backup support with a right foot...It is that simple, but Arena didn't do that and therefore I fault the coaching
    staff for this big oversight. This isn't rocket science, this have been obvious for Arena

  22. frank schoon replied, June 12, 2017 at 2:12 p.m.

    Ryan, In the end there were 5 defenders in front of the shooter, that is the proof in the pudding....we can argue about this and that but in the end We had 5 defenders there in front of him

  23. frank schoon replied, June 12, 2017 at 2:23 p.m.

    Ryan, remember player play defense and offense. That is why offensive players come back to help out. But in this, let us say we right footed defenders which is hard to believe but anyway, it could have a right footed midfielder to be used as back up to Beasley...Remember teams who play very defensively like the way the US did will often have 2 defenders going at the flank attacker...

  24. frank schoon replied, June 12, 2017 at 4:36 p.m.

    Bob, on this lazy back pass Bradley took advantage of is something the coaches can't control but the mistake with Beasley the coach could have been controlled that. That is the difference between the two mistakes..

  25. Paul Cuadros, June 12, 2017 at 8:39 a.m.

    USA did well, got an early goal and held on to win defensively. Arena showed he's tactician but is he a strategist? Klinsman was a strategist but didn't have time or talent to implement. That all said, the MEX goal is as much Guzan's fault for drifting too much to center and not covering that left post to where Vela's cutback shot found its mark. A couple of steps to his left and he makes the play.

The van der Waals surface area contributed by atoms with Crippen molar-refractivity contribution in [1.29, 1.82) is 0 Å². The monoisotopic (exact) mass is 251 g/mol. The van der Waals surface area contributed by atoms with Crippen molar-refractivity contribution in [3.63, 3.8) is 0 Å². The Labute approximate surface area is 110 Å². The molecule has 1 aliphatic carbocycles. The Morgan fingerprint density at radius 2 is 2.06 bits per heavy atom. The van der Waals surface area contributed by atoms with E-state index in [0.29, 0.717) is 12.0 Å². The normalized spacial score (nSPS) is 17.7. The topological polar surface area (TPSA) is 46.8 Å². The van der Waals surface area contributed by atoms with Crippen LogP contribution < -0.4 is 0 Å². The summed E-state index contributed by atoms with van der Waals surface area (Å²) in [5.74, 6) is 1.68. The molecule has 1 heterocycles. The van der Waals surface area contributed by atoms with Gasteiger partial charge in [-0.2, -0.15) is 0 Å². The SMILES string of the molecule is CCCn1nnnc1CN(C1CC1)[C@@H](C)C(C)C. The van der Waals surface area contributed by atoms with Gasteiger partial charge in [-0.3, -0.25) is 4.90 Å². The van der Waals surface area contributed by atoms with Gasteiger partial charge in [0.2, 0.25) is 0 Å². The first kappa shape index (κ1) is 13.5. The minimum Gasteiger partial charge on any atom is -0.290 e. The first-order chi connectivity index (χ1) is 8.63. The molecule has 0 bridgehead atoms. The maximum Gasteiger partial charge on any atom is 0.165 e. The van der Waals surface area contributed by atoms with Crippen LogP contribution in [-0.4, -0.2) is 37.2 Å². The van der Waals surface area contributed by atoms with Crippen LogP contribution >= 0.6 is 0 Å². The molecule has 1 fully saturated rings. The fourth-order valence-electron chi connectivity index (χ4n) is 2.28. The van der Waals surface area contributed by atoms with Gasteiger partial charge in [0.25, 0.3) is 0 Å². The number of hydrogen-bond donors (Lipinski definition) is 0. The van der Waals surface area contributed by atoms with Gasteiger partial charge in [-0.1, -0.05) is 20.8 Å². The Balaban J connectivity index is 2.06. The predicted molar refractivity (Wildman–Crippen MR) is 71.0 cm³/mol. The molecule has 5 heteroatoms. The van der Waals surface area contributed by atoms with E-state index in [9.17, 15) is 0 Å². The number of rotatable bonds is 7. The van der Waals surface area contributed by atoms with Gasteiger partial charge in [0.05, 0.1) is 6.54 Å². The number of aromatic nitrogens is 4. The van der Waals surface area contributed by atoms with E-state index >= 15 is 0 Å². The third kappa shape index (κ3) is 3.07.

26. frank schoon replied, June 12, 2017 at 8:51 a.m.

    This was Beasley's man, no matter how you look at it. Beasley followed him all the way to the center of the penalty box and didn't attempt anything to stop for he wasn't's that simple...

  27. frank schoon replied, June 12, 2017 at 9:03 a.m.

    Paul, at this level it is all about the 'little details" of the game, as I stated about Beasley, not the overall strategy.
    It doesn't take much brains or strategy to play' park the bus in front of the goal and blast it long". Just like the goal we scored, for it had nothing to do with brains or thinking, it just fell into our lap. What takes brains it to look at all the little details that can decide a game. Defensive organization "park the bus strategy" is so much easier to implement than an offensive one, which takes so much more brainwork.

  28. Wooden Ships replied, June 12, 2017 at 9:23 a.m.